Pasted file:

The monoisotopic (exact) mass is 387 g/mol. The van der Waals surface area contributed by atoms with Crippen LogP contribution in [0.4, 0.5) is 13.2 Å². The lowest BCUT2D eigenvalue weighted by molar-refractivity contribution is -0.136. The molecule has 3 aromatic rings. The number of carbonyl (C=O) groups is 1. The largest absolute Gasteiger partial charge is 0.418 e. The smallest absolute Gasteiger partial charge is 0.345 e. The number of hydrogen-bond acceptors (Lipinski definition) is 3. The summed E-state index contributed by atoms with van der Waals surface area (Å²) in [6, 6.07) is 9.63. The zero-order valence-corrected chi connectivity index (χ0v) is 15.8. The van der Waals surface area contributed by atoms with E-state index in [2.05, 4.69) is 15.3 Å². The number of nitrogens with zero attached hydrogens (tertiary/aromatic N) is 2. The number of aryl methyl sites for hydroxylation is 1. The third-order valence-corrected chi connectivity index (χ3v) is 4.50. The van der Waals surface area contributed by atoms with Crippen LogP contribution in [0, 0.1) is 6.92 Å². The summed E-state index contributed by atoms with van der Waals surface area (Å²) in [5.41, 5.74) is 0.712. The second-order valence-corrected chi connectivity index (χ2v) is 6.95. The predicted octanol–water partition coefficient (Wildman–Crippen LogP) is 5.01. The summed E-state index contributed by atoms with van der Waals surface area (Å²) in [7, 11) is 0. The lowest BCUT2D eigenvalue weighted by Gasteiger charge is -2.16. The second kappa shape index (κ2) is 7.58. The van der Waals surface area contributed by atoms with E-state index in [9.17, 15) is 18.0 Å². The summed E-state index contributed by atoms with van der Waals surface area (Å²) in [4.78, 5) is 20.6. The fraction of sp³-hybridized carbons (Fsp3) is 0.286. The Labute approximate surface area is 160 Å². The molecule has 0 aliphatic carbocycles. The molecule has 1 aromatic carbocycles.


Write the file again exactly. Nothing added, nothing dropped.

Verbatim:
The monoisotopic (exact) mass is 387 g/mol. The van der Waals surface area contributed by atoms with Crippen LogP contribution in [0.4, 0.5) is 13.2 Å². The lowest BCUT2D eigenvalue weighted by molar-refractivity contribution is -0.136. The molecule has 3 aromatic rings. The number of carbonyl (C=O) groups is 1. The largest absolute Gasteiger partial charge is 0.418 e. The smallest absolute Gasteiger partial charge is 0.345 e. The number of hydrogen-bond acceptors (Lipinski definition) is 3. The summed E-state index contributed by atoms with van der Waals surface area (Å²) in [6, 6.07) is 9.63. The zero-order valence-corrected chi connectivity index (χ0v) is 15.8. The van der Waals surface area contributed by atoms with E-state index in [2.05, 4.69) is 15.3 Å². The number of nitrogens with zero attached hydrogens (tertiary/aromatic N) is 2. The number of aryl methyl sites for hydroxylation is 1. The third-order valence-corrected chi connectivity index (χ3v) is 4.50. The van der Waals surface area contributed by atoms with Crippen LogP contribution in [0, 0.1) is 6.92 Å². The summed E-state index contributed by atoms with van der Waals surface area (Å²) in [5.41, 5.74) is 0.712. The second-order valence-corrected chi connectivity index (χ2v) is 6.95. The predicted octanol–water partition coefficient (Wildman–Crippen LogP) is 5.01. The summed E-state index contributed by atoms with van der Waals surface area (Å²) in [7, 11) is 0. The lowest BCUT2D eigenvalue weighted by Gasteiger charge is -2.16. The second kappa shape index (κ2) is 7.58. The van der Waals surface area contributed by atoms with E-state index in [9.17, 15) is 18.0 Å². The summed E-state index contributed by atoms with van der Waals surface area (Å²) in [4.78, 5) is 20.6. The fraction of sp³-hybridized carbons (Fsp3) is 0.286. The Labute approximate surface area is 160 Å². The molecule has 0 aliphatic carbocycles. The molecule has 1 aromatic carbocycles.